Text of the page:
Recording a podcast doesn’t have to break the bank. In this short video, I take you through the technical side of how a FlightCast episode is created.
I can relate to the people asking questions about how the episodes are made. We’re not in a fancy studio with padded rooms, $2000 microphones, and a producer on the other side of the glass. But you don’t need all of that when recording a podcast to make sure your listeners have a great experience.
I started out using Garageband on my Mac to record podcast episodes, which is okay, but as I discovered there was a fundamental problem with doing that. Garageband has a yet-to-be-worked-out bug that causes tracks to mysteriously disappear. Like, just disappear. You start Garageband and are met with an ominous message that reads something like “Audio file xxxxx not found…” It’s a nightmare, and Joe and I had to re-record an entire intro to an episode because of this. You might say, “yeah but Jay, what about your time machine backups?” Great idea! The problem is, I was recording straight to my external hard drive which isn’t backed up by time machine. So, I suppose a better way to do this would have been to record the track to the Mac’s HDD and move it later. Either way, this wasn’t cool.
Eventually, I purchased the Focusrite Scarlett Solo USB audio interface you’ll see in the video, which came with a license for Ableton Live Lite. Now, this is a learning curve for people used to using Garageband. However, a few hours spent on YouTube will quickly ease that transition. With Live Lite you’re limited to 8 tracks, and 4 inputs (2 stereo inputs) at one time, but for podcasting this is more than enough.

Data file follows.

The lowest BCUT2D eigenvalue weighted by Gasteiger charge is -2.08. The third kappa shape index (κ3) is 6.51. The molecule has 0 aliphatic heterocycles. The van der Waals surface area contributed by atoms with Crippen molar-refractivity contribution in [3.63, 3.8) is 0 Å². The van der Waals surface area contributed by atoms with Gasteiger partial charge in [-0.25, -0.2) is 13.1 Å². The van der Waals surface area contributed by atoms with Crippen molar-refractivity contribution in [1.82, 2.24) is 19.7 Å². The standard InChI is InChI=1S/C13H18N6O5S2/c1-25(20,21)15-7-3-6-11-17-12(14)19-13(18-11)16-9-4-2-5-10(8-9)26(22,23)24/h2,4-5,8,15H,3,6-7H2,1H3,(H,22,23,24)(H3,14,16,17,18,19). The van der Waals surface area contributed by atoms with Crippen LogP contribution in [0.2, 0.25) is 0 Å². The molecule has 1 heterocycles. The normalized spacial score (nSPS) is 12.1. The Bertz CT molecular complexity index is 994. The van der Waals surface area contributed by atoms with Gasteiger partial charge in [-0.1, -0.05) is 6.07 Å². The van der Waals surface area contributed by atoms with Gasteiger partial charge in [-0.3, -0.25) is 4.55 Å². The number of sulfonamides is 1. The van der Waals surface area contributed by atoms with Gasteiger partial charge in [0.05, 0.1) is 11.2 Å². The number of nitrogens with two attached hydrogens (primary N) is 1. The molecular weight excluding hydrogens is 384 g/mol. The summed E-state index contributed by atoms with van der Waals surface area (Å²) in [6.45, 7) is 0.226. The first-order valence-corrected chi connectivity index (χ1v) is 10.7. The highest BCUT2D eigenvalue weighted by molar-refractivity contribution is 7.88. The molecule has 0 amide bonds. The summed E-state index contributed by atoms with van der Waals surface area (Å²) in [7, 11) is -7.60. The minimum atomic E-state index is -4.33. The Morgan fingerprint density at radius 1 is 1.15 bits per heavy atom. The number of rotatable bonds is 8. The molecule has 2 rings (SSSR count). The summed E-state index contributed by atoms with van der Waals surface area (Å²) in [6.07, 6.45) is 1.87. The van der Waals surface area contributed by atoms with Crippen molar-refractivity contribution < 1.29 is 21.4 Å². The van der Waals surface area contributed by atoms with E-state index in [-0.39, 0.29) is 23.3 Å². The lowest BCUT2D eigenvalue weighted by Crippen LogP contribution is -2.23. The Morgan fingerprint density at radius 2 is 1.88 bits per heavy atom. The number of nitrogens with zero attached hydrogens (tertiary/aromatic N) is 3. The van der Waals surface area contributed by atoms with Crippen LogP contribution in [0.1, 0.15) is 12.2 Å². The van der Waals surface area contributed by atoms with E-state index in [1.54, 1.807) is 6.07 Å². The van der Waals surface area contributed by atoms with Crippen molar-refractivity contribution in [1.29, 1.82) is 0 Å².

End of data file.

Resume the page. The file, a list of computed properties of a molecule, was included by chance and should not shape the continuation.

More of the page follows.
At first, I was recording my vocal to my iPhone as a voice memo and then dumping it into Garageband. This helped with the “I might lose the track” problem, but I still had to rely on the software to record my guests and co-hosts. To help with that, I downloaded Soundflower for Mac and checked out some tutorials on setting up an aggregate audio device that would let me send that audio to my recording software. If anyone has a great solution for PC, please comment below.
After I’m happy with my editing job, I bounce the tracks to a stereo .wav file, and use Audacity for Mac to do a little mastering. I export my .mp3 file and voila; the final product is ready for the masses!
Happy podcasting, everyone!